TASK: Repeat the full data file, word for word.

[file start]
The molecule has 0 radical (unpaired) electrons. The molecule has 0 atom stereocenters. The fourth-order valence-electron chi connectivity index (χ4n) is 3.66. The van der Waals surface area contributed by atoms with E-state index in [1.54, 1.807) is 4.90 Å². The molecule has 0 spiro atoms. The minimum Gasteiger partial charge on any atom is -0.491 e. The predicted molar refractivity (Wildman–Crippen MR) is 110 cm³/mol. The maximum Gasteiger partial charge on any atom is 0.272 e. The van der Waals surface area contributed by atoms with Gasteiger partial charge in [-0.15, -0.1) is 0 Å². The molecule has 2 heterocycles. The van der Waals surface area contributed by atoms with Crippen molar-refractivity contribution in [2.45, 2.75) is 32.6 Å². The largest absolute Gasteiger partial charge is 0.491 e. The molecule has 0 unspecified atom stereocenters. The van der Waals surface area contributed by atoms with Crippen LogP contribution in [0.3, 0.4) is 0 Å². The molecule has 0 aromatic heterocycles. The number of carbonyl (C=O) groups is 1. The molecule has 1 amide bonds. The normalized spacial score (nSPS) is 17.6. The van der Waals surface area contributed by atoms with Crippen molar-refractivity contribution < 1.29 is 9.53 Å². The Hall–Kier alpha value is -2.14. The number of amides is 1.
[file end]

The molecule has 0 radical (unpaired) electrons. The molecule has 0 atom stereocenters. The fourth-order valence-electron chi connectivity index (χ4n) is 3.66. The van der Waals surface area contributed by atoms with E-state index in [1.54, 1.807) is 4.90 Å². The molecule has 0 spiro atoms. The minimum Gasteiger partial charge on any atom is -0.491 e. The predicted molar refractivity (Wildman–Crippen MR) is 110 cm³/mol. The maximum Gasteiger partial charge on any atom is 0.272 e. The van der Waals surface area contributed by atoms with Gasteiger partial charge in [-0.15, -0.1) is 0 Å². The molecule has 2 heterocycles. The van der Waals surface area contributed by atoms with Crippen molar-refractivity contribution in [2.45, 2.75) is 32.6 Å². The largest absolute Gasteiger partial charge is 0.491 e. The molecule has 0 unspecified atom stereocenters. The van der Waals surface area contributed by atoms with Crippen LogP contribution in [0.3, 0.4) is 0 Å². The molecule has 0 aromatic heterocycles. The number of carbonyl (C=O) groups is 1. The molecule has 1 amide bonds. The normalized spacial score (nSPS) is 17.6. The van der Waals surface area contributed by atoms with Crippen molar-refractivity contribution < 1.29 is 9.53 Å². The Hall–Kier alpha value is -2.14. The number of amides is 1.